The Increase Carpenter Chapter of the National Society of the Daughters of the American Revolution (ICC-NSDAR) recently celebrated the anniversary of its founding. The Chapter was organized June 25, 2012, by thirteen women to fulfill the mission of the National Society. This Chapter is currently the only chapter in all of Queens. A lovely luncheon was held at the Vander Ende-Onderdonk House for members and friends of the chapter. The day was marked by an Induction Ceremony for new members and a musical performance by The Patriot Brass Ensemble. Patriot Brass works to improve the quality of life for veterans and military families through musical programs and services.

The Daughters of the American Revolution “was founded in 1890 with the simple mission of promoting historic preservation, education and patriotism.” This nonprofit, nonpolitical volunteer women’s service organization is dedicated to securing America’s future through better education. In the past 120 years there have been over 930,000 members. The organization currently consists of over 190,000 members in 3,000 chapters across the world. Women 18 years or older must prove lineal, bloodline descent from an ancestor who aided in achieving American independence to be eligible to join the DAR. One noteworthy thing the DAR does is place historic markers with the cooperative work of Chapters and the National Society. They will also soon be planting a memorial grove of trees in Yorktown, VA, called The Pathway of Patriots.

The Queens chapter is one of the first in the DAR’s nearly 122-year history that was started by a woman of color: Wilhelmena Rhodes Kelly. Ms. Kelly traces her origins to the relationship between a slaveholder and a slave, who appear to have considered themselves married. She presented a Newtown Pippen apple tree to the Queens Historical Society on behalf of the chapter. Her efforts have led to about 100 women successfully completing the paperwork required to join the NSDAR. She became the highest-ranking woman of color in the history of the DAR and a member of the National Board of Management. She was installed as New York State Regent in June 2019. In 2012, Kelly said, “You must know who you come from to really appreciate who you are and what people have gone through for you to live in this country.” When another founding member, Dr. Olivia Cousins was named an offi- cer in a small ceremony establishing the new chapter, her daughter took photos documenting an important moment for the D.A.R.: 5 of the 13 members of the newly formed chapter were black.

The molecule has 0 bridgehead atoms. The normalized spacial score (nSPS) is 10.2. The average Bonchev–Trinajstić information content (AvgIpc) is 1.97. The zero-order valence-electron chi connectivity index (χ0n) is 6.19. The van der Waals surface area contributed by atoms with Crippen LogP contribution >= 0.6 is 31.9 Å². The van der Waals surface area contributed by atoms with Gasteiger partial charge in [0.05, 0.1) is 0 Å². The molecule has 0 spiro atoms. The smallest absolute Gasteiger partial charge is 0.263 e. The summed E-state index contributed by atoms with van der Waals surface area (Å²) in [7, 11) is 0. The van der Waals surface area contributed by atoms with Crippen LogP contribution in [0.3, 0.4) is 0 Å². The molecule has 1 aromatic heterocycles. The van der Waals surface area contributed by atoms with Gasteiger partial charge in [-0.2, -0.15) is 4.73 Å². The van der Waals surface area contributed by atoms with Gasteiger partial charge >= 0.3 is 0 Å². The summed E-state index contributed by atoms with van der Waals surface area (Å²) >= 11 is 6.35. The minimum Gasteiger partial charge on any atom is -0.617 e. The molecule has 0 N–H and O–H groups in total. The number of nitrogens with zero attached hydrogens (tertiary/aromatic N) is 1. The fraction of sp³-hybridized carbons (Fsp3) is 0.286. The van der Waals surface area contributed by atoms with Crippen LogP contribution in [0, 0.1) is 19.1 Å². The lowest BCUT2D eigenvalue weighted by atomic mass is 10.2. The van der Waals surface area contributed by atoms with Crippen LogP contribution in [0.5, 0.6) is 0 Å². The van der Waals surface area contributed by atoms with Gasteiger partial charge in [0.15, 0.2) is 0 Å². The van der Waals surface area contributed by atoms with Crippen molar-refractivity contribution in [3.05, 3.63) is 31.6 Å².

“My parents understood that they were Americans and that they were a real important part of the American story,” said Dr. Cousins. Her Revolutionary War ancestor was a free man of mixed race.

Helen Day, a genealogist, partnering with The Increase Carpenter Chapter participated in a unique Juneteenth community project between historians and students to honor the life of Millie Tunnell. Written words by the students were preserved on a bronze plaque on Millie’s memorial stone pictured here. When Day finished com- piling research in March 2021, she was able to conclude Tunnell was a slave for approximately 70 years and was born into it around March 10, 1781, to 1785. Millie was born on the Tunnell plantation near Drummond town in Accomack County, Va. When she was about 14 her master Henry Tunnell sent her to a nearby tavern “to see that the illustrious father of his country did not go away from the table hungry.” George Washington was visiting at John Matthews tavern and was served by and spoke to the young woman. Millie worked on the plantation for 5 years after Henry Tunnell died to earn $1269 to buy her family’s freedom. They settled in Flushing around 1860. Millie later lived with her daughter on Grand Street in Jamaica. Until her passing at age 111 in 1896, Millie was a local celebrity. Her age and story drew the attention of the local papers.

Increase Carpenter, the namesake of the chapter, was Quartermaster for the Continental Army. He served as 1st Lieutenant in the Jamaica Militia formed on March 27, 1776 and wore the uniform of the Jamaica Minutemen. Carpenter was a member of the Sons of Liberty and served on the Committee of Correspondence. He was also a prisoner of war. The family of Increase Carpenter owned an inn located near what is now the corner of Jamaica Avenue and 195th Place in Hollis, Queens. The building built in 1710 stood until 1921 when it was replaced by housing. It was at Carpenter’s Tavern that General Woodhull was captured, a protest meeting of the Patriots of the American Revolution was held and in 1774 the Sons of Liberty met to discuss the Tea Act Tax. Increase Carpenter is buried in Prospect Cemetery in Jamaica, Queens. The cemetery is also the final resting place for more than fifty Revolutionary War patriots.